Hobday, J.H. et al. (2017) Research in Gerontological Nursing (10)2 pp. 58-65
The current project tested the feasibility and utility of the CARES® Dementia-Friendly Hospital™ (CDFH) program, a 4-module, online training program for nursing assistants (NAs) and allied hospital workers (AHWs) who provide care to individuals with dementia.
A single group pretest/posttest design was used for 25 hospital NAs/AHWs, and quantitative and qualitative data were collected to determine whether NAs’/AHWs’ knowledge of hospital-based dementia care significantly increased, and if CDFH was perceived as useful and acceptable.
Dementia care knowledge increased significantly (p < 0.001). Open- and closed-ended data suggested that the delivery of online training to NAs/AHWs to enhance dementia care is feasible, useful, and efficient.
Ongoing gaps in care exist for individuals with dementia in hospitals, and delivering robust training for NAs/AHWs may serve as an effective modality to enhance quality of dementia care in such settings.
Digby, R. et al. (2017) Journal of Clinical Nursing. 26(9-10) pp. 1152–1171
Aims and objectives: To identify and examine existing research exploring how people with dementia and nurses view acute hospital care.
Background: Admission to hospital can be traumatic for a person with dementia due to an inability to cope with unfamiliar environments, faces and routines. Adverse behavioural and health outcomes can result. Dementia adds complexity to patient care. Inability to deliver appropriate care is a source of stress and frustration for nurses.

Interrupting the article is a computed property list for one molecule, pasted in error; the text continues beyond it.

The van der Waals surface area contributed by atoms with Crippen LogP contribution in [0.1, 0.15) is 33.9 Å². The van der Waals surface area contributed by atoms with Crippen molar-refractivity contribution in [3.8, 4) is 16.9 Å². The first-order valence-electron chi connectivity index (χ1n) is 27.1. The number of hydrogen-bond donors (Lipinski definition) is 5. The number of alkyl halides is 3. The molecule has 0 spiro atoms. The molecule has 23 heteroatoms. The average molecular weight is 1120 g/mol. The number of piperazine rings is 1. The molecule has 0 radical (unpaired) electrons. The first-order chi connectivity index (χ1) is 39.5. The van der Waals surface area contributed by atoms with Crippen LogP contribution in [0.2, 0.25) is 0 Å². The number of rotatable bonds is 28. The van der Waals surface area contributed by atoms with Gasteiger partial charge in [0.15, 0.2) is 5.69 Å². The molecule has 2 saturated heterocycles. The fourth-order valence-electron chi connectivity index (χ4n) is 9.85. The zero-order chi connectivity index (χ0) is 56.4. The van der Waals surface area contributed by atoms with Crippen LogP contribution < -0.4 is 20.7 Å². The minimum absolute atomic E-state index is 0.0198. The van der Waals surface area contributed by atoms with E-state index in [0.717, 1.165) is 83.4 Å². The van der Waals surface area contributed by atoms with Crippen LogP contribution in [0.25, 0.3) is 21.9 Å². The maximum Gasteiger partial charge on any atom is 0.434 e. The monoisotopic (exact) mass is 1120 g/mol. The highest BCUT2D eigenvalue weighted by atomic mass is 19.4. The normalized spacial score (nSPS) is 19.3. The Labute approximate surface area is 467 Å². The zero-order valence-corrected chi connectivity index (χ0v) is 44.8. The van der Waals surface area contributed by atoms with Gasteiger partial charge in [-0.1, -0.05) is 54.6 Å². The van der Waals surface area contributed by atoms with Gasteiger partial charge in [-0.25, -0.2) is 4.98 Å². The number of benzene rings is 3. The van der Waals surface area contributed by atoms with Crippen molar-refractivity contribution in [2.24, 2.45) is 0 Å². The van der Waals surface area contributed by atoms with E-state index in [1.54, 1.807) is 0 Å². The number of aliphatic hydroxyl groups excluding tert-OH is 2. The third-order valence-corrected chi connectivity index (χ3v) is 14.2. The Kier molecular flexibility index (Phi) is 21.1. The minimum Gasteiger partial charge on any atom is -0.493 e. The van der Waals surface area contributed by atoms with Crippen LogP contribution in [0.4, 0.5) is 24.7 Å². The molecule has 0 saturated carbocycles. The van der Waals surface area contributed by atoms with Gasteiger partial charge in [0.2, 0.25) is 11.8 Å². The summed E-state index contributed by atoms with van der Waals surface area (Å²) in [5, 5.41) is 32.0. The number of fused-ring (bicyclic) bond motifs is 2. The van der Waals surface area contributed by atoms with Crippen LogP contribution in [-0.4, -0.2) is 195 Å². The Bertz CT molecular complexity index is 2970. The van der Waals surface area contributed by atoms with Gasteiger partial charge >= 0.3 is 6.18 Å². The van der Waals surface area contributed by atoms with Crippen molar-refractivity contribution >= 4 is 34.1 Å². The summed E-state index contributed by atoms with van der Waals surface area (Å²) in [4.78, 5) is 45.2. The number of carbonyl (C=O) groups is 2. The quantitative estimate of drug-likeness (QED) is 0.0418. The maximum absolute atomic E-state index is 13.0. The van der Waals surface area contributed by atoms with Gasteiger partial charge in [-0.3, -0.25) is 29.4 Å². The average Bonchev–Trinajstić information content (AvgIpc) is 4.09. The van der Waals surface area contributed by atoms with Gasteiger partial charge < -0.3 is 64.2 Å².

Conclusions: Nurses require improved education and support to care for patients with dementia. Hospitals must focus on genuine caring concurrently with rapid discharge requirements, risk mitigation and fiscal restraint. More research is needed to inform the development of appropriate care for people with dementia in hospitals.
Relevance to clinical practice: Nurses must understand the complex needs of people with dementia in hospital. Nurse education about dementia, practical support, strong clinical leadership and role-modelling is needed. Empathy for patients regardless of diagnosis must remain a core attribute of nurses. Current hospital culture requires wider system review to mitigate against stigmatisation of patients with dementia.
De Witt Jansen, B. et al. (2017) Journal of Clinical Nursing. 26(9-10) pp. 1234–1244